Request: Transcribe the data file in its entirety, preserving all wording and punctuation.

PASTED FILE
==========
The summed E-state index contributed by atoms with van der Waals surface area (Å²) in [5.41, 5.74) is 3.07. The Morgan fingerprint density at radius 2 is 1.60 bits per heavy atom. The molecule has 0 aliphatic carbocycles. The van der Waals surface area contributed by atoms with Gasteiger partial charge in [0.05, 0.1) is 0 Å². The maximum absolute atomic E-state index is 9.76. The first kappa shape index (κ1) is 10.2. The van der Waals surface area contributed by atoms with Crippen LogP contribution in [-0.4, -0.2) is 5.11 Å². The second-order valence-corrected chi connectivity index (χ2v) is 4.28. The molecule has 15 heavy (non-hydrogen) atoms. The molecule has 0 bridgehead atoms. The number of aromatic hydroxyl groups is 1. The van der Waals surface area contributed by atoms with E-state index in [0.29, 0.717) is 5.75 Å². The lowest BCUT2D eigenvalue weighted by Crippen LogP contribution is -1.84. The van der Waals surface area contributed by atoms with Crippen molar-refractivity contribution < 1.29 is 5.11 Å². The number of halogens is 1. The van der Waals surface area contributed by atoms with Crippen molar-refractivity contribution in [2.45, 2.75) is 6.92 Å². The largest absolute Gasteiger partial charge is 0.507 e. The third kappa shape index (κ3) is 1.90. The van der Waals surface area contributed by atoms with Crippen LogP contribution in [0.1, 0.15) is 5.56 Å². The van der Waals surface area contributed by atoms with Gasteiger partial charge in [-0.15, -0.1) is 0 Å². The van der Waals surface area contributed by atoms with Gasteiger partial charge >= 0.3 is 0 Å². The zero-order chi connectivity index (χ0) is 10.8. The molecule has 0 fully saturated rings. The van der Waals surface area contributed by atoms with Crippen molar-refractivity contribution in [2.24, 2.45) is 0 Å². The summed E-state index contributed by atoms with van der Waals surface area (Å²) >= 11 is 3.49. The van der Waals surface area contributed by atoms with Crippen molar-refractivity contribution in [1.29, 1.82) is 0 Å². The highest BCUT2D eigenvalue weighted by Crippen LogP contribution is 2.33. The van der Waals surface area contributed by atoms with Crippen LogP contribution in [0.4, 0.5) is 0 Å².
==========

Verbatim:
The summed E-state index contributed by atoms with van der Waals surface area (Å²) in [5.41, 5.74) is 3.07. The Morgan fingerprint density at radius 2 is 1.60 bits per heavy atom. The molecule has 0 aliphatic carbocycles. The van der Waals surface area contributed by atoms with Gasteiger partial charge in [0.05, 0.1) is 0 Å². The maximum absolute atomic E-state index is 9.76. The first kappa shape index (κ1) is 10.2. The van der Waals surface area contributed by atoms with Crippen LogP contribution in [-0.4, -0.2) is 5.11 Å². The second-order valence-corrected chi connectivity index (χ2v) is 4.28. The molecule has 15 heavy (non-hydrogen) atoms. The molecule has 0 bridgehead atoms. The number of aromatic hydroxyl groups is 1. The van der Waals surface area contributed by atoms with E-state index in [0.29, 0.717) is 5.75 Å². The lowest BCUT2D eigenvalue weighted by Crippen LogP contribution is -1.84. The van der Waals surface area contributed by atoms with Crippen molar-refractivity contribution < 1.29 is 5.11 Å². The number of halogens is 1. The van der Waals surface area contributed by atoms with Crippen molar-refractivity contribution in [2.45, 2.75) is 6.92 Å². The largest absolute Gasteiger partial charge is 0.507 e. The third kappa shape index (κ3) is 1.90. The van der Waals surface area contributed by atoms with Crippen LogP contribution in [0.1, 0.15) is 5.56 Å². The van der Waals surface area contributed by atoms with Gasteiger partial charge in [-0.15, -0.1) is 0 Å². The van der Waals surface area contributed by atoms with Gasteiger partial charge >= 0.3 is 0 Å². The zero-order chi connectivity index (χ0) is 10.8. The molecule has 0 fully saturated rings. The van der Waals surface area contributed by atoms with Crippen molar-refractivity contribution in [2.24, 2.45) is 0 Å². The summed E-state index contributed by atoms with van der Waals surface area (Å²) >= 11 is 3.49. The van der Waals surface area contributed by atoms with Crippen molar-refractivity contribution in [1.29, 1.82) is 0 Å². The highest BCUT2D eigenvalue weighted by Crippen LogP contribution is 2.33. The van der Waals surface area contributed by atoms with Crippen LogP contribution in [0.4, 0.5) is 0 Å².